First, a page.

The music-biz pundit Bob Lefsetz, who gives out advice for free, suggested this week that a goose could fart Christmas carols and have a successful holiday album. You might be laughing, but he was not. And neither are the record companies.
Then again, maybe they are, in that evil-giddy Vincent Price way they so rarely get to employ any more. The schedule of hall-drecking releases this year is an affront – a throwback to the glory years of the music business when artists and labels didn't have to try so hard to sell records. Those were fast-lane days of insulting chutzpah and Platinum Blonde gold records, and this week we've seen some heavy throwback nerve indeed.
Buckle up, I mean to say: The sleigh ride is about to go weird, whoring and downhill, fast.
"Cee Lo's Magic Moment gathers a captivating array of seasonal staples, all newly reworked and re-energized in Green's incomparable and inventive style." So goes the press release involved with Green's inevitable Christmas gasp. The propaganda goes on: "The album was executive produced by Green who collaborated with producer Adams Anders, known for his work on Fox's Glee."
There aren't a whole lot of surefire things in the record-selling business any longer, but here are a few: Glee music, country music, Michael Bublé music, television talent-search music, Rod Stewart singing-standards music, celebrity-duet music and Christmas music. This is the last artillery of big labels, and they're unleashing it in clusters this year – bombs against a feeble, defenceless enemy that is the nation who still mindlessly buy CDs.
It is a sad detail but a true one that there are people in this world who stubbornly persist in paying $13.99 for an album called Christmas With Scotty McCreery. In fact, 40,786 people last week paid for the right to comfortably listen to the low-voiced yokel McCreery drawl his way through yuletide chestnuts. McCreery's opportunistic cash grab represents a furious spending of bullets: He's a (rather dull) American Idol winner (2011); he's Nashville (by way of Garner, N.C.); and, this year, he's Christmas.
To get back to the incomparable Green: Here we have an alien mound who judges talent for NBC's The Voice. (He is also a highly talented singer partly responsible for the stunning recordings of the soul-rock duo Gnarls Barkley, which is not relevant to the purposes of this discussion.). For his soon-to-be-forgotten seasonal work, he duets with Rod Stewart and fellow Voice adjudicator Christina Aguilera and the Muppets. Green's song I Love Football is associated with the NFL Network's Thursday Night Football. Earlier this month, he premiered Cee Lo's Magic Moment at Planet Hollywood's Resort & Casino in Las Vegas.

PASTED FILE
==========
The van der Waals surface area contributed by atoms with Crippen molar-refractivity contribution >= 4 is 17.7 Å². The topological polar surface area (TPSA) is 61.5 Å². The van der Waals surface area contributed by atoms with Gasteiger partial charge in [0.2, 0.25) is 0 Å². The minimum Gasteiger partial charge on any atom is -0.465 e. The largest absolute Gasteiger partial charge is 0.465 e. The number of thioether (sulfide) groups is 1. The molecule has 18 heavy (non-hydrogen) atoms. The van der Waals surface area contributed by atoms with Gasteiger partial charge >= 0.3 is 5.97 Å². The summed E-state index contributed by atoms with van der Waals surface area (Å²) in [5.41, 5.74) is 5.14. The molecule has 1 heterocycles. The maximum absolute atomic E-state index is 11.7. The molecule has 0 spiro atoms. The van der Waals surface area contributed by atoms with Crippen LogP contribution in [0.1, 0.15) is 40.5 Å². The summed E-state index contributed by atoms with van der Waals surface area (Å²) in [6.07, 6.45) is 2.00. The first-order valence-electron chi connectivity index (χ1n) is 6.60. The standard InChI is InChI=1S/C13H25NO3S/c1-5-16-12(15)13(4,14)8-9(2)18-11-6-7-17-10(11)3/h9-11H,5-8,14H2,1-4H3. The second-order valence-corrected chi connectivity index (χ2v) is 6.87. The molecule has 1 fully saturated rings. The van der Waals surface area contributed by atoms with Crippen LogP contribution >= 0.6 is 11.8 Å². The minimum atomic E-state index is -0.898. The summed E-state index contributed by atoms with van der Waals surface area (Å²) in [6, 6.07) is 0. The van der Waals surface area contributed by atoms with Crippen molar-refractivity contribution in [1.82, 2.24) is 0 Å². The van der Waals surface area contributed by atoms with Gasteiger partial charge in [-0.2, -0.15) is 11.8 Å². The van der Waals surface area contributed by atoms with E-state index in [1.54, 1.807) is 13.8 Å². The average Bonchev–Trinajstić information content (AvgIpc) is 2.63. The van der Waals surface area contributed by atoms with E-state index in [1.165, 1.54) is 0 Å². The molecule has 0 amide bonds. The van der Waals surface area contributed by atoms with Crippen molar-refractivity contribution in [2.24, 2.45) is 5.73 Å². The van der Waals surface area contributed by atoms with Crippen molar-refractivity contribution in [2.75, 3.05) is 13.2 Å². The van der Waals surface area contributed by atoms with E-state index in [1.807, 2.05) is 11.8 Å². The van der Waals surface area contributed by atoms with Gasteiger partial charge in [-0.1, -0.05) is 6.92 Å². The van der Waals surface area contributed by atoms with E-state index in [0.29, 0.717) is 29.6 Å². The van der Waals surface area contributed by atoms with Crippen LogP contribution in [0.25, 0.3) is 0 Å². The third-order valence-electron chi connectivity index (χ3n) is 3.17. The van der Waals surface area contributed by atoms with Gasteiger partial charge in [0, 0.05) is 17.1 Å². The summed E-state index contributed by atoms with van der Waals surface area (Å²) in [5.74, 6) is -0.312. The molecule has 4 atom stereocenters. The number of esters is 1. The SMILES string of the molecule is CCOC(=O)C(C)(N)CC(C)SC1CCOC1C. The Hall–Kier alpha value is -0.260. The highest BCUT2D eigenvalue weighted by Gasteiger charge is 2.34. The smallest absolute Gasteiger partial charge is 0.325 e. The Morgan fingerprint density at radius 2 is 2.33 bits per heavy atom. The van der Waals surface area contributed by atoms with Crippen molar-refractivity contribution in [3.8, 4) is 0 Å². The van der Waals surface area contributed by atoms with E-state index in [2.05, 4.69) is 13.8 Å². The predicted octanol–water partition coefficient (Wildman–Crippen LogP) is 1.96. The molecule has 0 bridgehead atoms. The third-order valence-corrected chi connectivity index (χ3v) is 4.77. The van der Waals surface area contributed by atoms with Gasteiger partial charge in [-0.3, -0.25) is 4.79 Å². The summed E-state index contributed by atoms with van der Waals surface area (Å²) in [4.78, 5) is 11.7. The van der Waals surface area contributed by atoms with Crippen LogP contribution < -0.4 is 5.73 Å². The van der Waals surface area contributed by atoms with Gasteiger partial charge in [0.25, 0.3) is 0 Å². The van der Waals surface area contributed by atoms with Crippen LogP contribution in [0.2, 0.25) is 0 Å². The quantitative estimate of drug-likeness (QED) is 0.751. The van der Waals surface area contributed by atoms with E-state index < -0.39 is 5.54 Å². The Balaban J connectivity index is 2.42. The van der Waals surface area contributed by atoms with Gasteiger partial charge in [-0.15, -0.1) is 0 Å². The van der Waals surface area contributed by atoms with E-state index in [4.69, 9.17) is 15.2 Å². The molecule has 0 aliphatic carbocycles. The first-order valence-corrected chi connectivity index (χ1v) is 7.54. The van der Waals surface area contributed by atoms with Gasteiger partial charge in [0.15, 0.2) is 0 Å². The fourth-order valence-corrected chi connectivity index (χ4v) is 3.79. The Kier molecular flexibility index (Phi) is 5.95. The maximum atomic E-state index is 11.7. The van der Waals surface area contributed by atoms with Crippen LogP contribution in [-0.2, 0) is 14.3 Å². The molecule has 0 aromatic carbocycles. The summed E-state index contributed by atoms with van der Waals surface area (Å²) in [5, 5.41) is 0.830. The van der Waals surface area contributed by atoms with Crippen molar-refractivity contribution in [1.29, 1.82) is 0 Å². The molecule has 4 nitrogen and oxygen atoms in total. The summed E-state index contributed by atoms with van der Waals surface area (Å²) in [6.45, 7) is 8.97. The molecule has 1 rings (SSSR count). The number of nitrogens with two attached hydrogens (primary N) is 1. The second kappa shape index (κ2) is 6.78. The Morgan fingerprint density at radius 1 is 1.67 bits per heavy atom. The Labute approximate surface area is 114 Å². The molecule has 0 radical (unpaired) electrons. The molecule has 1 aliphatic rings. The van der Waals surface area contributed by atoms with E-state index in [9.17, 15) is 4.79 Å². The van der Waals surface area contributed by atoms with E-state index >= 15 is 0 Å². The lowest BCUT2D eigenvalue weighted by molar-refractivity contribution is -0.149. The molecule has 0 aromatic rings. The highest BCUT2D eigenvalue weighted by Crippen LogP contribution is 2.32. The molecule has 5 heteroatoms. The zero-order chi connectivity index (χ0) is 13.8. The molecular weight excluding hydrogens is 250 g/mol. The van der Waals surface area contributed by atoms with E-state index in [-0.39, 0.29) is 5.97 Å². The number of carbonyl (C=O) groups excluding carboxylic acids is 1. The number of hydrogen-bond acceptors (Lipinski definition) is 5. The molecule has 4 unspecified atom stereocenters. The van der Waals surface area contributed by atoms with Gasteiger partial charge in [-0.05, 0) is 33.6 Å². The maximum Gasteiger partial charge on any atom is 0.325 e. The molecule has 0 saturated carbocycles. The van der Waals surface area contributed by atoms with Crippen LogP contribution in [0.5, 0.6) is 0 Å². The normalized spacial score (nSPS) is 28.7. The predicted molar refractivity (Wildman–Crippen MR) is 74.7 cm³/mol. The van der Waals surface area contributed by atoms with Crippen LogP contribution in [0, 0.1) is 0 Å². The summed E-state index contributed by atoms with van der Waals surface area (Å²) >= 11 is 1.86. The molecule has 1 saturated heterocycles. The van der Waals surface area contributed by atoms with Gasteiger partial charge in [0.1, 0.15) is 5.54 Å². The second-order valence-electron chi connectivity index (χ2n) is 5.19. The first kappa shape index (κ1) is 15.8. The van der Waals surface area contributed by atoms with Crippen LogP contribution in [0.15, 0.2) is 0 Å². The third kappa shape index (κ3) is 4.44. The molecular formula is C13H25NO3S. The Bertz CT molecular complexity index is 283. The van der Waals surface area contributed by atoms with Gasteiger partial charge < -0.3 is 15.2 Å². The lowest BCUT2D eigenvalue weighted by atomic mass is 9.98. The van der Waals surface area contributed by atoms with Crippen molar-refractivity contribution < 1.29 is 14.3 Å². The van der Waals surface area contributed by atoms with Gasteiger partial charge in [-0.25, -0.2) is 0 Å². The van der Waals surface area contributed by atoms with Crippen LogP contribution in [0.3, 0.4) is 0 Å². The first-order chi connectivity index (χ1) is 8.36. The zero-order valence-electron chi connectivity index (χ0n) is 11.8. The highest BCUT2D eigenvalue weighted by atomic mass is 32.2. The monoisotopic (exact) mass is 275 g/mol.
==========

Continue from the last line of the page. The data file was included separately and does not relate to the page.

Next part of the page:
Did you count the franchises there? Fingers work overtime.
Also on Tuesday, Stewart, to the surprise of very few, releases Merry Christmas, Baby. From the entrepreneurial crooner, here comes a return backscratch from Green, along with other duets with Mary J. Blige, Ella Fitzgerald (!) and the Auto-Tuned smoothie from Burnaby, B.C., Bublé.
Bublé, of course, scored majorly with last year's on-the-nose-titled snowy blockbuster Christmas. It was his second seasonal release in a relatively short career. He won a Juno with Christmas, which includes a duet with Mariah Carey (who ceaselessly dresses up in short red dresses and issues her own winter records in what appears to be an ongoing series). According to SoundScan, the album was the second-highest-selling disc of the year, behind only Adele's jackpot 21 .
Christmas, reasons Bublé's label Warner, comes not once in a career, but once every 12 months. And so, the album will be released again in 2012, complete with three bonus tracks (not available separately, of course).
Country giants Lady Antebellum will cash in this season as well, issuing the clearly essential On This Winter's Night. Now, winter doesn't necessarily equate with Christmas, or any other quasi-religious ritual. Let's look at the track list to be sure of what we have here: Holly Jolly Christmas, Christmas Baby (Please Come Home), All I Want For Christmas is You, I'll Be Home For Christmas, This Christmas, The First Noel, Have Yourself a Merry Little Christmas and Blue Christmas. We get the drift. (By the way, six of the dozen songs off On This Winter's Night were released in 2010, on the EP A Merry Little Christmas. Oh, Lady Antebellum, you shouldn't have – again.)
I won't mention This Christmas (which represents the Danny-Sandy reunion of Grease co-stars John Travolta and Olivia Newton-John), because proceeds benefit charity. I will mention the rerelease of Jingle Cats' Meowy Christmas – "Real kittens sing 20 holiday classics!" – well, just because.
My only advice is to bypass the major-label punchbowl, and head to Santa's Got Mojo 2, a collection of silver-bell blues from Canada's Electro-Fi label. On this, there is Johnny Laws singing Christmas Comes But Once a Year, which is thankfully true, notwithstanding the major labels' best efforts to kill their golden (if flatulent) goose.